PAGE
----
New tactic attempts to limit YouTube clips of police brutality
Paul Joseph Watson
May 22, 2013
A recent case where a police officer attempted to seize a cell phone by claiming it could be a weapon underscores how cops are now being trained to treat phones as potential guns in an underhanded effort to prevent people from recording police activity.
As a result of the numerous legal cases that have proven recording police officers is not a crime, authorities are getting more creative in attempting to stop abuse by law enforcement offices ending up as a viral video on YouTube.
In the clip above, Detective Shannon Todd of the Newark Police Gang Unit approaches a man who is recording a police stop on his cell phone, ordering him to, “put your phone down, put it in your pocket.”
Despite acknowledging that the device is a phone, when the man refuses to follow the unlawful order, Todd remarks, “I need to hold on to it,” before stating, “May I look at it and inspect it to ensure it’s not a firearm.”
“The truth is, she feared being the victim of a viral Youtube video instead of a fatal bullet, which is why she ordered the citizen to place his hands behind his back,” writes Carlos Miller.
Miller cites three other separate cases where police have attempted to stop an incident being recorded by claiming that a flip camera or a cell phone could be a lethal weapon, one where a Sony Bloggie camera was confiscated by Hialeah police officer Antonio Sentmanat in South Florida, another where San Diego police officer Martin Reinhold slapped a cell phone out of a man’s hands and arrested him for recording while the officer was writing a citation for smoking in an unauthorized area, and a third where a cop in Arkansas seized a Adam Pringle’s phone while he was recording the Exxon oil spill outside Little Rock.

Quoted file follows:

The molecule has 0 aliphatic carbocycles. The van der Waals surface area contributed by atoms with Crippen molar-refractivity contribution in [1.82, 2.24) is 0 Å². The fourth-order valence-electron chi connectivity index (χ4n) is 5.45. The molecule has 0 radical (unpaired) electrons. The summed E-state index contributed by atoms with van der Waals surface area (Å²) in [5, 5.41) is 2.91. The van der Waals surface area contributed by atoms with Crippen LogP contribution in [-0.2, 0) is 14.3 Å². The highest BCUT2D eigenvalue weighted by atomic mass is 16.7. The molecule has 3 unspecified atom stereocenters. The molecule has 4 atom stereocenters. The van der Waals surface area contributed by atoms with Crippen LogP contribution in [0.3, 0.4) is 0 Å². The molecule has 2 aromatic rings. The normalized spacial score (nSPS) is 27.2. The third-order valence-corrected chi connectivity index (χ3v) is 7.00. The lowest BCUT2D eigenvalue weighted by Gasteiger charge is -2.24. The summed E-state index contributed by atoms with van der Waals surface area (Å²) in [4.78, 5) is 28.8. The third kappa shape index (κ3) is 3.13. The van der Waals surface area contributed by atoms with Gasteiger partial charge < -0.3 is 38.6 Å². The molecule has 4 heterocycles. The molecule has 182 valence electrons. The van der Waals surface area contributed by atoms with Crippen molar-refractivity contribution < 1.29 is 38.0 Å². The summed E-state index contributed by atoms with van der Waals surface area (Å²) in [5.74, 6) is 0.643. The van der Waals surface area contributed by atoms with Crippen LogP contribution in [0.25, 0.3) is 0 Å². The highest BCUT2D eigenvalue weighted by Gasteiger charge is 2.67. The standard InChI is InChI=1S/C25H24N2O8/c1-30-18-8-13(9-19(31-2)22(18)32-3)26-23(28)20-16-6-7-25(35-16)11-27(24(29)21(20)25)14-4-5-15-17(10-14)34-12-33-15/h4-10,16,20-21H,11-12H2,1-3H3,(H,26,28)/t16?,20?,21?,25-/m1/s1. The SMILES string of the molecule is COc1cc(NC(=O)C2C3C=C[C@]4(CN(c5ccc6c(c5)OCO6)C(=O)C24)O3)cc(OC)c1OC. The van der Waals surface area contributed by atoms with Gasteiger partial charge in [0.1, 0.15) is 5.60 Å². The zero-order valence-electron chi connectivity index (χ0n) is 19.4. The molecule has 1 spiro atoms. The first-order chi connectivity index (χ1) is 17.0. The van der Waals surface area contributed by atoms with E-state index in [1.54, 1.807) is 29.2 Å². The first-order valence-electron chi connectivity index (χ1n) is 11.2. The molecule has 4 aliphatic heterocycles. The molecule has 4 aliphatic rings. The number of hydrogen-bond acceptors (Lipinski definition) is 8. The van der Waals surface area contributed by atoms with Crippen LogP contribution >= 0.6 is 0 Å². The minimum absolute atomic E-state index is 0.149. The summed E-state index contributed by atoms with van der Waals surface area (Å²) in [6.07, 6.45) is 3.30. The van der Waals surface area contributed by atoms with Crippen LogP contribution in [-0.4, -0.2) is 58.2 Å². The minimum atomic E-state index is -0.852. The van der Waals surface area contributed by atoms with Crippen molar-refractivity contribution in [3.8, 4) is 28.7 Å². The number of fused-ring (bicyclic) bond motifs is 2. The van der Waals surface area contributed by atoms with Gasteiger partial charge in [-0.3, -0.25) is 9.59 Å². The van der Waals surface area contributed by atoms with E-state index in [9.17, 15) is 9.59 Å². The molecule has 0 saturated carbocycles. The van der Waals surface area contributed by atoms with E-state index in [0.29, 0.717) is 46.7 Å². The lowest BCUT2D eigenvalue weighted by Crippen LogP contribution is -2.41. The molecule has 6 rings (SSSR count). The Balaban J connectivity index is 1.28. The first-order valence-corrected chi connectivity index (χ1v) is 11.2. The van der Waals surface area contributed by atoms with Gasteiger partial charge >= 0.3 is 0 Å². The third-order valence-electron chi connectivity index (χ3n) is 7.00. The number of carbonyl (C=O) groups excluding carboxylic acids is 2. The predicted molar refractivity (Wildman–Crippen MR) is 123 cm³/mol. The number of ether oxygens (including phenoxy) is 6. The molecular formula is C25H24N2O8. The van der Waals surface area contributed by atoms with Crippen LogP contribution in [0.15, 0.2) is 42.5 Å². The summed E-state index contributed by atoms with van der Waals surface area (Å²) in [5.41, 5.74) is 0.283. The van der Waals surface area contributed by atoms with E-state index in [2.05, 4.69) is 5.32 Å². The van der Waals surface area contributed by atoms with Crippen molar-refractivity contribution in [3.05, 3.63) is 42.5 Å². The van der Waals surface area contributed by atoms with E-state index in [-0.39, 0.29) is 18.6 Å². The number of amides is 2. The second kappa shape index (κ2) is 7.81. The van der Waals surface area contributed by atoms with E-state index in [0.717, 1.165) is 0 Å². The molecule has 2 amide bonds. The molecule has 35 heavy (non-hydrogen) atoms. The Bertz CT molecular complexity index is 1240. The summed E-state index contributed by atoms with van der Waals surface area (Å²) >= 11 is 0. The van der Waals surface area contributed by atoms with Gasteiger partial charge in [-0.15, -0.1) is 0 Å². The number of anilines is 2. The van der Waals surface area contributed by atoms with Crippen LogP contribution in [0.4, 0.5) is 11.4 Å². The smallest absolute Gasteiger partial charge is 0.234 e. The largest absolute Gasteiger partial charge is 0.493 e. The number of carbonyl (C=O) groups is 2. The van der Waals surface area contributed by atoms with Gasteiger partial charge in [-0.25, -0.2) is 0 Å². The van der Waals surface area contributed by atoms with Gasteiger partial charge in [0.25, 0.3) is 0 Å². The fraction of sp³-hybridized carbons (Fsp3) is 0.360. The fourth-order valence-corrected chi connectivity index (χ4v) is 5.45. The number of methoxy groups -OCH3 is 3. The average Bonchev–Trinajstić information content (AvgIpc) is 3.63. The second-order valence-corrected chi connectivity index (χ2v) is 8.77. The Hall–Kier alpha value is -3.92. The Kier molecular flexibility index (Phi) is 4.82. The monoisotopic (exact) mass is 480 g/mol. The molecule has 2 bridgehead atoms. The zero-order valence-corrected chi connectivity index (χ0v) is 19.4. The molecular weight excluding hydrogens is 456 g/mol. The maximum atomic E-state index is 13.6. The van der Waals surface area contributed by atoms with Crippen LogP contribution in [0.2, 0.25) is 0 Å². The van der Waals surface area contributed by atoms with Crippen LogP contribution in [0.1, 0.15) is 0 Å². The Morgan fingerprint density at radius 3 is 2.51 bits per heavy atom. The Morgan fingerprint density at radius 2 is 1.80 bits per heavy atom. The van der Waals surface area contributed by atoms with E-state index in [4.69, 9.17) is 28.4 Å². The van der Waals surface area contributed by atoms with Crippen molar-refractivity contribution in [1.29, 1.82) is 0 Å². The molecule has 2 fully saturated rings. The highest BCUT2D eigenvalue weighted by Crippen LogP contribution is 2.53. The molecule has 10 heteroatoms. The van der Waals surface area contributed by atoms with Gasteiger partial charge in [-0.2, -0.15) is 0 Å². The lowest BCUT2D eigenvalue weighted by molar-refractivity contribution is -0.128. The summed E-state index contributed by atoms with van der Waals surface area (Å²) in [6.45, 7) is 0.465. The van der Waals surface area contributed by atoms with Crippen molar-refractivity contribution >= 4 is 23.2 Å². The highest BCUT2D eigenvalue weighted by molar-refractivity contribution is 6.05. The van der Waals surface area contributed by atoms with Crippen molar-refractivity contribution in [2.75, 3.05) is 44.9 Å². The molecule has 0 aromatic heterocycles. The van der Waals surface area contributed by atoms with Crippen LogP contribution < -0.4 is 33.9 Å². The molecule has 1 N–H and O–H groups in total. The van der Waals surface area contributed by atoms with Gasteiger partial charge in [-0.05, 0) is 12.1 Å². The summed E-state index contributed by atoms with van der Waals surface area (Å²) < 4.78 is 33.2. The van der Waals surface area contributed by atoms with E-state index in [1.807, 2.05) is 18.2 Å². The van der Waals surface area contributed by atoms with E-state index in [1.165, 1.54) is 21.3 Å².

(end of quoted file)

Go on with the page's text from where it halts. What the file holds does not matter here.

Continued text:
“Reinhold told Pringle that he had specifically been trained to assume cell phones could be guns, which is apparently a training lesson being taught at police departments throughout the country,” writes Miller, adding that this is, “obviously a tactic meant to dissuade video recording rather than ensure officer safety.”
The rest of the incident in Newark consists of police attempting to intimidate the man against recording proceedings, as you can see in the clip below.
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